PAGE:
Here's an interview of Wood by Radley Balko in the Washington Post:
What we’re doing to people to fight the drug war is insane. And the cops who do narcotics work — who really want to and enjoy the drug stuff — they’re just the worst. It’s completely dehumanizing. It strips you of your empathy.
I found his take on veterans as cops (he is one) interesting:
But when it comes to former military joining law enforcement, I’m in the camp that says they’re going to be better when it comes to shootings and using force. Bad police shootings are almost always the result of a cop being afraid.... The military strips you of fear. Here’s the thing: There’s nothing brave or heroic about shooting Tamir Rice the second you pull up to the scene. You know what is heroic? Approaching the young kid with the gun. Putting yourself at risk by waiting a few seconds to be sure that the kid really is a threat, that the gun is a real gun. The hero is the cop who hesitates to pull the trigger.

That’s where I think a military background can help. Very few of these bad shootings were by cops with a military background. There may have been a few, but I can’t think of one.
I've often said it would be nice if we could talk about some of the important issues before somebody dies. Maybe Wood is giving us that opportunity.

[Though he's wrong about the baton.]


Dave- IL said...

Woods has some important things to say and should be listened to. But you're right, Peter. If he was a sergeant, he should have been intervening. His hands are dirty too. Hell, non-supervisory personnel should be stopping officers who are out of line too, with physical force if necessary.

I believe in independent oversight of police (Ombudsman, IG's, etc), but on the street, police need to start policing themselves before things get even worse. With more and more incidents being caught on tape, if people don't see the police being held accountable (or holding themselves accountable) people are going to start holding law enforcement accountable themselves. Riots are unfocused expressions or rage. What will happen if the rage becomes more focused. Impunity tends to radicalize people.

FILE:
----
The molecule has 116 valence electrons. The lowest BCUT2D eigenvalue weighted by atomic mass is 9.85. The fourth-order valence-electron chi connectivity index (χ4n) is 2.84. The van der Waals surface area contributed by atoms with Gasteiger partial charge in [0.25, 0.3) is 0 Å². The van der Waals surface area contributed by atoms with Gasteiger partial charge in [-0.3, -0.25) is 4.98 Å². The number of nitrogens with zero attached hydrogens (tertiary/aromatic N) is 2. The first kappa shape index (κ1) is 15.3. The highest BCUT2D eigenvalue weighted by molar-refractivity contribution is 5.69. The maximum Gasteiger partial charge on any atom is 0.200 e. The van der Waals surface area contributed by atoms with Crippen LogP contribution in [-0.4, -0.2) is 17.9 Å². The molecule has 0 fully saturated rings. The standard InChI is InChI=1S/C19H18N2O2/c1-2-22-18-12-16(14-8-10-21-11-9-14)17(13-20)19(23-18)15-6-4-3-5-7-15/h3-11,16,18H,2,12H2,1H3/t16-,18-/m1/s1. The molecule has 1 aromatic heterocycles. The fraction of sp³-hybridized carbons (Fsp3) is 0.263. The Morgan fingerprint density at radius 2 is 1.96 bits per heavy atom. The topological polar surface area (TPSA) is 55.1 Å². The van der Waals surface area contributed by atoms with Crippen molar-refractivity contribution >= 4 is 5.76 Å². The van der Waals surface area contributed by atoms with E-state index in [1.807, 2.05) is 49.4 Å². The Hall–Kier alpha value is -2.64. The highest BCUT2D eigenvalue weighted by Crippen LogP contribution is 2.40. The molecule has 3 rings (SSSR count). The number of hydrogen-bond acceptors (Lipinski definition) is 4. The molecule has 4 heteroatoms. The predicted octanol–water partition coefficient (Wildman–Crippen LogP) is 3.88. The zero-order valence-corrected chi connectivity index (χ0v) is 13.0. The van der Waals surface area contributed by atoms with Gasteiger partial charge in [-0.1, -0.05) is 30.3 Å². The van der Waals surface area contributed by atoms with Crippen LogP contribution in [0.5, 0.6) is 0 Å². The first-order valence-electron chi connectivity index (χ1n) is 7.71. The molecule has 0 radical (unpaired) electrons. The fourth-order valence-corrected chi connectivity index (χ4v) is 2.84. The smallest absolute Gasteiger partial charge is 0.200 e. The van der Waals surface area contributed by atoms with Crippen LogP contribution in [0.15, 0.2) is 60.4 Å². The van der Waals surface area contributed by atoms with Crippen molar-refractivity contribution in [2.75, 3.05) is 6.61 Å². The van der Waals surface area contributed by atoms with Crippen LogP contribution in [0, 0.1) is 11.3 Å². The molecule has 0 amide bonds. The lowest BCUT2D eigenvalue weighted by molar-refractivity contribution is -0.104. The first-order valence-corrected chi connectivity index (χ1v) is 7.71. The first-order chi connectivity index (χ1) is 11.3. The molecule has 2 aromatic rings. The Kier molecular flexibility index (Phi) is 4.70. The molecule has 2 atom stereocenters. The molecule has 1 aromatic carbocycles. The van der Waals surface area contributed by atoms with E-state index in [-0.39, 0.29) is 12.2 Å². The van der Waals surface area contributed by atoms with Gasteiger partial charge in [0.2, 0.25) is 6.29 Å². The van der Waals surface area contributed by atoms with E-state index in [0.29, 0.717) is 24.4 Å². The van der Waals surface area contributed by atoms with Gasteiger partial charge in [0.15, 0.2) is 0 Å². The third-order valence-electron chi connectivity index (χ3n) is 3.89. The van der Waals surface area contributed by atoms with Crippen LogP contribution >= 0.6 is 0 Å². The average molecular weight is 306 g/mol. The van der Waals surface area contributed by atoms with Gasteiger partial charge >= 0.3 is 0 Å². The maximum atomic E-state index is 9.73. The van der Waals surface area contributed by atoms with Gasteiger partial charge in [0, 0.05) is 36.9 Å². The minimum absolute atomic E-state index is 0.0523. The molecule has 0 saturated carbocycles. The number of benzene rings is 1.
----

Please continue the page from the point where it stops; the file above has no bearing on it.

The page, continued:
Anonymous said...

Anyone who speaks to Radley Balko is a tool. But actually, Radley Balko wouldn't speak to anyone who wasn't going to try and make cops look like goons. When's the last time he spoke to you, PM? Chief Ed Flynn? Kelly? Bratton? Or even pro-LE academics like David Klinger or Paul Cassell?

The guy is a doctoral candidate. We all know what the trendy line is in academia these days (at least I do, since I have my degree). And this guy knows how to sell it.

Anonymous said...

"The military strips you of fear."

If this guy was "stripped of fear" then he's an absolute idiot. There are plenty of things that police and people in general should be rationally afraid of. The veterans I know, who were honest, were pretty blunt about their fears and how they dealt with them. The liars, whom apparently include this guy, claim to be fearless robots.

I guess BPD gets what they pay for at less than 40k a year.

David Woycechowsky said...

I don't think Loehmann is a good exemplar od non-military-vet police officers. There was a ridiculous amount of indications that he never should have been hired in the first place.

Adrian said...

I interpreted the "stripped of fear" comment as to mean that it strips of that panicky decision-making process, not that it makes you some robot who is unafraid.